The Philippine Economic Mystery

The Philippine Review of Economics, Vol. 64, No. 1, 2007

33 Pages Posted: 13 Mar 2013  

Robert H. Nelson

University of Maryland - School of Public Policy

Date Written: June 1, 2007

Abstract

The poor economic performance of the Philippines over the long term is a puzzle and an apparent anomaly for the region. The decline in the Philippines' global position from the first part of the 20th century is particularly striking when viewed against the backdrop of rapid income gains in countries of East and Southeast Asia, countries the Philippines used to surpass in terms of physical and human capital. While there have been a number of attempts to explain the puzzle - difficult geography, macroeconomic policy failures, and corruption - none are completely convincing either because there are counterexamples or the factors cited are endogenous and derivative. On the other hand, the long-term economic record of the Philippines is strikingly similar to those of some Latin American countries, such as Argentina, Mexico, and Peru. This paper advances the hypothesis that the political and economic experience in the Philippines stands closer in proximity to those of countries in Latin American than in Southeast Asia, and that this is rooted in their deep similarity of histories and cultures. In particular, the common Spanish and Catholic colonial history may have given rise to cultural attitudes that now stand in the way of freer markets and a more successful political democracy.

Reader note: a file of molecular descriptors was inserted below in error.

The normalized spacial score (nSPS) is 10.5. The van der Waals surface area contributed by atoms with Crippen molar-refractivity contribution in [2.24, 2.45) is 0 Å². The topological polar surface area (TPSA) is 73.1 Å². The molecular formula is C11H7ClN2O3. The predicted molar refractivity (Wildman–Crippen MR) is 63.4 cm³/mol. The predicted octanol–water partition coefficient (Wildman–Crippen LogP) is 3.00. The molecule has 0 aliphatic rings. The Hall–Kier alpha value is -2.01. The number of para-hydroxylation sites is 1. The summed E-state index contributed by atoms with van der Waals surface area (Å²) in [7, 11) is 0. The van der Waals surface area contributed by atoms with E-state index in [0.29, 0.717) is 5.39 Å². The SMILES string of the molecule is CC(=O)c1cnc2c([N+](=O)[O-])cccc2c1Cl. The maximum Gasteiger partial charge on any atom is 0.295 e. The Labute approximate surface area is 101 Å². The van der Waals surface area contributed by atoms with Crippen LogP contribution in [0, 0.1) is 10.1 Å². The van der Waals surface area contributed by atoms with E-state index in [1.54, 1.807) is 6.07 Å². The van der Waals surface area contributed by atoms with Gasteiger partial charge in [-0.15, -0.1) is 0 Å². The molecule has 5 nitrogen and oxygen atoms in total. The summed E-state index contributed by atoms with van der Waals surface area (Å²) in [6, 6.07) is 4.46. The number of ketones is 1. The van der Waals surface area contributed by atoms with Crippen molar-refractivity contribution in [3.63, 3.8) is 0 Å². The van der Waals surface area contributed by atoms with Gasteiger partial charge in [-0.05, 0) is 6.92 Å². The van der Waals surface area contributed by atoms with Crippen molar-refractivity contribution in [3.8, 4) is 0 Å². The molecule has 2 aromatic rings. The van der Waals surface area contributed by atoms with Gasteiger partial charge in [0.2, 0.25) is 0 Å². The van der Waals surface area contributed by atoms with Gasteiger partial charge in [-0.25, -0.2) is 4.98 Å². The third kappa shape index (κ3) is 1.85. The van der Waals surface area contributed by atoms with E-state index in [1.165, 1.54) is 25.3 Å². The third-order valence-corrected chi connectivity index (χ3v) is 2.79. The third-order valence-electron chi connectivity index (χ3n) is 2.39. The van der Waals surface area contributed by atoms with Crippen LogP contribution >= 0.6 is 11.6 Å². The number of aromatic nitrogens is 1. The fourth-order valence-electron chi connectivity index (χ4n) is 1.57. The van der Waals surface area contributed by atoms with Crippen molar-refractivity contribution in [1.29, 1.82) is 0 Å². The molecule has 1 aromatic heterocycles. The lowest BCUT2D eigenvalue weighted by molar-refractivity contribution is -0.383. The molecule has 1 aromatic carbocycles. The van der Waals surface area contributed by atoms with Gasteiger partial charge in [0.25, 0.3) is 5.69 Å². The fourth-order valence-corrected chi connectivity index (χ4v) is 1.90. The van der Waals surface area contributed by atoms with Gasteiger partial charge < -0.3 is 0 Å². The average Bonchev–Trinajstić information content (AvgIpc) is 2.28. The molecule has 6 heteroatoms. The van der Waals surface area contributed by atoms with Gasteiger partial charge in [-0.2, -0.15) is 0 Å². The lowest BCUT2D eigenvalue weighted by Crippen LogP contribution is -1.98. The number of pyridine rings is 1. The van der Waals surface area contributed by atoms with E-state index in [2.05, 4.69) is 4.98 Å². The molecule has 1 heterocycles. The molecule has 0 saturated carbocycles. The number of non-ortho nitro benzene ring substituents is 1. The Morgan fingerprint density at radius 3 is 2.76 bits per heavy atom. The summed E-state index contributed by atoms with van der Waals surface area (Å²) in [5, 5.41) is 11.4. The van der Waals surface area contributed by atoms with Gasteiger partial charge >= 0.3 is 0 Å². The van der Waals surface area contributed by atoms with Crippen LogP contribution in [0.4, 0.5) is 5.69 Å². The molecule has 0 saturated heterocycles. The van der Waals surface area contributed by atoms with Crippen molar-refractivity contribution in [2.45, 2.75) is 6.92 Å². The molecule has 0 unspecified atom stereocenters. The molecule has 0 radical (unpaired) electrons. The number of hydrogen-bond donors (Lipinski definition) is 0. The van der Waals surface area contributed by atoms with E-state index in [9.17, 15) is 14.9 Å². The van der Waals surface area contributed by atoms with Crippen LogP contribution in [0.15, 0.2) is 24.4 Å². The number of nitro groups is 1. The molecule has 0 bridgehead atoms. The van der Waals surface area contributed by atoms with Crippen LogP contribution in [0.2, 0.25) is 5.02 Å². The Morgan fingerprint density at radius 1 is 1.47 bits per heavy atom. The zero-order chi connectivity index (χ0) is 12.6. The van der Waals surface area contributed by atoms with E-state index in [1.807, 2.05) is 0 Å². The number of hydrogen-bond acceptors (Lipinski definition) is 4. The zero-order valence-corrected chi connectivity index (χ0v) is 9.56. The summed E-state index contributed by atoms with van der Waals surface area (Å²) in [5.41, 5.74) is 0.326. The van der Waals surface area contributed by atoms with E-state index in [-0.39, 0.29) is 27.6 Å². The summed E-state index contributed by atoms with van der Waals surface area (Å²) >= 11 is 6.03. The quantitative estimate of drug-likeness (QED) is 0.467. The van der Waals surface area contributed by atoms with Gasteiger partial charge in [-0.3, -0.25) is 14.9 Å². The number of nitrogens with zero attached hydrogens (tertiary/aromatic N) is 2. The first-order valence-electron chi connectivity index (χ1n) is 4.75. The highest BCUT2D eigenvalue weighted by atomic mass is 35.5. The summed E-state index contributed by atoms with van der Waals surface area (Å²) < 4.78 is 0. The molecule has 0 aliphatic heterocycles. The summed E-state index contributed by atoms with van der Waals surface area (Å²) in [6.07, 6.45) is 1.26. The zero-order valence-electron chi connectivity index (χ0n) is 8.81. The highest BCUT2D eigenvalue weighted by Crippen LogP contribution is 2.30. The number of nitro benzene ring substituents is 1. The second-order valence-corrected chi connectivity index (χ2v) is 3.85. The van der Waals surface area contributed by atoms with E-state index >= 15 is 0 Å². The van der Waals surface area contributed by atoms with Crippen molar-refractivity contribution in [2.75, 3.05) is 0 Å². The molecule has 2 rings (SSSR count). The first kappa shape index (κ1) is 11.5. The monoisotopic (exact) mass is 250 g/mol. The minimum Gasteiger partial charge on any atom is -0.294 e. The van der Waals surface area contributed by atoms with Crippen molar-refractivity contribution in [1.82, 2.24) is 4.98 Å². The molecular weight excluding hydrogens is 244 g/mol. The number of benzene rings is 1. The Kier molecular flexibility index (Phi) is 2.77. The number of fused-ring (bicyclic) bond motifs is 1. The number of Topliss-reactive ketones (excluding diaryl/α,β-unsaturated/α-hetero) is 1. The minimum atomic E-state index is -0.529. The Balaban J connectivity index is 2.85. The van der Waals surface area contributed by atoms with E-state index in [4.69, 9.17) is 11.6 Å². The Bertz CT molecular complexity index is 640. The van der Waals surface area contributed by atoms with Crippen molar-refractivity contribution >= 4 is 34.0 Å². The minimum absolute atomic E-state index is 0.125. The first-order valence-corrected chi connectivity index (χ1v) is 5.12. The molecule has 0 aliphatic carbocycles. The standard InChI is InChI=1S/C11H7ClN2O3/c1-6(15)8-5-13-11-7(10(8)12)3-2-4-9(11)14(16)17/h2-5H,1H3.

Keywords: Philippines, economic development, institutions, cultural influences, Catholic church

Suggested Citation

Nelson, Robert H., The Philippine Economic Mystery (June 1, 2007). The Philippine Review of Economics, Vol. 64, No. 1, 2007. Available at SSRN: https://ssrn.com/abstract=2211856

Robert H. Nelson (Contact Author)

University of Maryland - School of Public Policy ( email )

College Park, MD 20742-1815
United States
301-405-6345 (Phone)
301-718-4377 (Fax)

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